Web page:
The Society of Aviation and Flight Educators (SAFE) recently attended an annual review meeting hosted by the FAA Airman Testing Standards Branch (AFS 630) in Oklahoma City. According to the FAA, the purpose of the meeting was to “update and receive feedback from aviation industry representatives and education organizations on the current and future initiatives” of the testing branch. But the focus of the meeting was a recently change to test questions, resulting in a spike in failure rates.
In preparation for the meeting with AFS 630, SAFE conducted a survey of its members. About 96% of the 191 respondents were flight or ground instructors, 37% were Master Instructors, and 14% were Designated Pilot Examiners. Respondents had collectively provided more than three-quarters of a million hours of instruction, conducted nearly 12,000 check rides, and been involved in aviation education for a combined 3,600 years. By more than a 2-to-1 margin, these educators feel the FAA should notify the flight training industry before making changes to test questions.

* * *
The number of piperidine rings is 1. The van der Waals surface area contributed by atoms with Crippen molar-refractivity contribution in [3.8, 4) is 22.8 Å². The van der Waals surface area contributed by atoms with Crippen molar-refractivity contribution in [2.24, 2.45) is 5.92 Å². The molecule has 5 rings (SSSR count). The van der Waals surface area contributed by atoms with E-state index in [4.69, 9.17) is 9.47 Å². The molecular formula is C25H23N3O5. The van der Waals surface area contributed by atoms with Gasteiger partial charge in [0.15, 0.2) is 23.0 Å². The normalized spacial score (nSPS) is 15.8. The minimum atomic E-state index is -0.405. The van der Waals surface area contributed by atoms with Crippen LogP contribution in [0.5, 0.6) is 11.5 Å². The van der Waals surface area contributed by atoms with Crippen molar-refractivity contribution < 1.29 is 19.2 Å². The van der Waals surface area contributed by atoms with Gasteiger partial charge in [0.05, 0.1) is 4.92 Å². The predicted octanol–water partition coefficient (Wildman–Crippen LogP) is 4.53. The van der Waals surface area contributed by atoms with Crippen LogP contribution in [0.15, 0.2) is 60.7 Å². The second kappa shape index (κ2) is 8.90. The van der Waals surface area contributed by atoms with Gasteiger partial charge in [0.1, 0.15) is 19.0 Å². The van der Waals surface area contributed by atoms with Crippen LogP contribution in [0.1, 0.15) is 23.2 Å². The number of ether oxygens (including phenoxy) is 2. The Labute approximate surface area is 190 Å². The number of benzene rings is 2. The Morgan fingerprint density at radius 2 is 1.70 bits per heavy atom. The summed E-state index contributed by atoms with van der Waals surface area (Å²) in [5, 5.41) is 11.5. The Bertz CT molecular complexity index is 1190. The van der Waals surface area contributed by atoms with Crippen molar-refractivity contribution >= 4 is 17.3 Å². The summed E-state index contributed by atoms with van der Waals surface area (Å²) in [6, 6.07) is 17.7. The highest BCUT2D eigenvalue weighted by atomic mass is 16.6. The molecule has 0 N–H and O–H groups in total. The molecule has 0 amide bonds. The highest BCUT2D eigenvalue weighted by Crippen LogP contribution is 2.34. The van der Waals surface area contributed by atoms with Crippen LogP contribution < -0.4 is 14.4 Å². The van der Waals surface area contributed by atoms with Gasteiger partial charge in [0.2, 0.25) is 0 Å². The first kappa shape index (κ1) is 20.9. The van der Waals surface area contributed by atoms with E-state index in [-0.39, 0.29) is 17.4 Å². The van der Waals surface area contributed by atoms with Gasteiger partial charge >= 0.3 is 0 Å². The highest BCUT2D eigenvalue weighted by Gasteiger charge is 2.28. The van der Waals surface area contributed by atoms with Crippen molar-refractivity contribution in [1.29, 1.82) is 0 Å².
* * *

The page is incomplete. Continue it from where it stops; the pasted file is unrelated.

SAFE issued a full report to the FAA that included eight recommendations to modernize and improve written testing. According to SAFE Chair Doug Stewart, “The people at AFS 630 were very receptive to our recommendations, and we look forward to working in partnership with the testing branch in the future.”
SAFE represents nearly 600 of the industry’s top aviation educators, including the majority of Master Instructors and numerous local and national General Aviation Award winners in the flight instruction, aviation maintenance, avionics, and FAA Safety Team categories. SAFE is also chairing the GA Pilot Training Reform Symposium in Atlanta on May 4-5.
For more information: SafePilots.org